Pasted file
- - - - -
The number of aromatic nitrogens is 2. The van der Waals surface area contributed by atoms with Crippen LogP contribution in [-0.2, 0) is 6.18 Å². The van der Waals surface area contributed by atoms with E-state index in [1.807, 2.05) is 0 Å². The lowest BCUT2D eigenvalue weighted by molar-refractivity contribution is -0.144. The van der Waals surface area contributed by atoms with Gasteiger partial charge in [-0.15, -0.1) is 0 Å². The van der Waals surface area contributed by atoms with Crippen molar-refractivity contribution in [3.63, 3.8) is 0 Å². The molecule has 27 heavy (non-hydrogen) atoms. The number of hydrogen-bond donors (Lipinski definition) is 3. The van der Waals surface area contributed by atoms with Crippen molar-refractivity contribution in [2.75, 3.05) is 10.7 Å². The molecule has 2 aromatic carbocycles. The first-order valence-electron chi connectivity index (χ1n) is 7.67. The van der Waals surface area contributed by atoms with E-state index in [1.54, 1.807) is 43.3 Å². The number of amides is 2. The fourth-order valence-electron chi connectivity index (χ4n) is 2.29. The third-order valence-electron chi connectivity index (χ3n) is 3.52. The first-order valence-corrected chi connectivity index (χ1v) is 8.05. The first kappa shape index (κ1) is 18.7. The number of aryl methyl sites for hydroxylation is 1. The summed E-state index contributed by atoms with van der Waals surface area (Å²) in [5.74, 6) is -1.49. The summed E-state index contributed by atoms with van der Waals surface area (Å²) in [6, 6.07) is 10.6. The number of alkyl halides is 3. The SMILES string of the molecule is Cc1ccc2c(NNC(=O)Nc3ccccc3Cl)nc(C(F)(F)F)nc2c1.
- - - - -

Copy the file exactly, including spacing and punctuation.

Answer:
The number of aromatic nitrogens is 2. The van der Waals surface area contributed by atoms with Crippen LogP contribution in [-0.2, 0) is 6.18 Å². The van der Waals surface area contributed by atoms with E-state index in [1.807, 2.05) is 0 Å². The lowest BCUT2D eigenvalue weighted by molar-refractivity contribution is -0.144. The van der Waals surface area contributed by atoms with Gasteiger partial charge in [-0.15, -0.1) is 0 Å². The van der Waals surface area contributed by atoms with Crippen molar-refractivity contribution in [3.63, 3.8) is 0 Å². The molecule has 27 heavy (non-hydrogen) atoms. The number of hydrogen-bond donors (Lipinski definition) is 3. The van der Waals surface area contributed by atoms with Crippen molar-refractivity contribution in [2.75, 3.05) is 10.7 Å². The molecule has 2 aromatic carbocycles. The first-order valence-electron chi connectivity index (χ1n) is 7.67. The van der Waals surface area contributed by atoms with E-state index in [1.54, 1.807) is 43.3 Å². The number of amides is 2. The fourth-order valence-electron chi connectivity index (χ4n) is 2.29. The third-order valence-electron chi connectivity index (χ3n) is 3.52. The first-order valence-corrected chi connectivity index (χ1v) is 8.05. The first kappa shape index (κ1) is 18.7. The number of aryl methyl sites for hydroxylation is 1. The summed E-state index contributed by atoms with van der Waals surface area (Å²) in [5.74, 6) is -1.49. The summed E-state index contributed by atoms with van der Waals surface area (Å²) in [6, 6.07) is 10.6. The number of alkyl halides is 3. The SMILES string of the molecule is Cc1ccc2c(NNC(=O)Nc3ccccc3Cl)nc(C(F)(F)F)nc2c1.